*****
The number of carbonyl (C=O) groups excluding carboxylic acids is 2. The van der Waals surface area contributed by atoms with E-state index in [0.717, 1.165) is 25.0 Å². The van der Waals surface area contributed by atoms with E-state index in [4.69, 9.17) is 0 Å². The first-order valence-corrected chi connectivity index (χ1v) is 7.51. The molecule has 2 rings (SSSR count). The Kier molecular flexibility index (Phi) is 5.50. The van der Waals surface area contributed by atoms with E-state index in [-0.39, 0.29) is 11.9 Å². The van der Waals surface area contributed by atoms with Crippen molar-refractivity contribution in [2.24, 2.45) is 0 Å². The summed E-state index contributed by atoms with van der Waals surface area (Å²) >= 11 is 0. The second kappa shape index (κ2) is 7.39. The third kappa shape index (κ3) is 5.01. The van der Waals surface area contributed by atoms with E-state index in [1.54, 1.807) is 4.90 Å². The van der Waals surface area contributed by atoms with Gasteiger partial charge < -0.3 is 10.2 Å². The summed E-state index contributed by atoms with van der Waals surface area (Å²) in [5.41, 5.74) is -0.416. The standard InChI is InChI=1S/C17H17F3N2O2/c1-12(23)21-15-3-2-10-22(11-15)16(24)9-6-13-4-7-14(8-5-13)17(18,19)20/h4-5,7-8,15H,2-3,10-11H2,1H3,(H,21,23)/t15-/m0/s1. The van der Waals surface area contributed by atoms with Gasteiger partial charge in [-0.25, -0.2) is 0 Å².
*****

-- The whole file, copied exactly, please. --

The number of carbonyl (C=O) groups excluding carboxylic acids is 2. The van der Waals surface area contributed by atoms with E-state index in [0.717, 1.165) is 25.0 Å². The van der Waals surface area contributed by atoms with E-state index in [4.69, 9.17) is 0 Å². The first-order valence-corrected chi connectivity index (χ1v) is 7.51. The molecule has 2 rings (SSSR count). The Kier molecular flexibility index (Phi) is 5.50. The van der Waals surface area contributed by atoms with E-state index in [-0.39, 0.29) is 11.9 Å². The van der Waals surface area contributed by atoms with Crippen molar-refractivity contribution in [2.24, 2.45) is 0 Å². The summed E-state index contributed by atoms with van der Waals surface area (Å²) >= 11 is 0. The second kappa shape index (κ2) is 7.39. The third kappa shape index (κ3) is 5.01. The van der Waals surface area contributed by atoms with E-state index in [1.54, 1.807) is 4.90 Å². The van der Waals surface area contributed by atoms with Gasteiger partial charge < -0.3 is 10.2 Å². The summed E-state index contributed by atoms with van der Waals surface area (Å²) in [5.41, 5.74) is -0.416. The standard InChI is InChI=1S/C17H17F3N2O2/c1-12(23)21-15-3-2-10-22(11-15)16(24)9-6-13-4-7-14(8-5-13)17(18,19)20/h4-5,7-8,15H,2-3,10-11H2,1H3,(H,21,23)/t15-/m0/s1. The van der Waals surface area contributed by atoms with Gasteiger partial charge in [-0.25, -0.2) is 0 Å².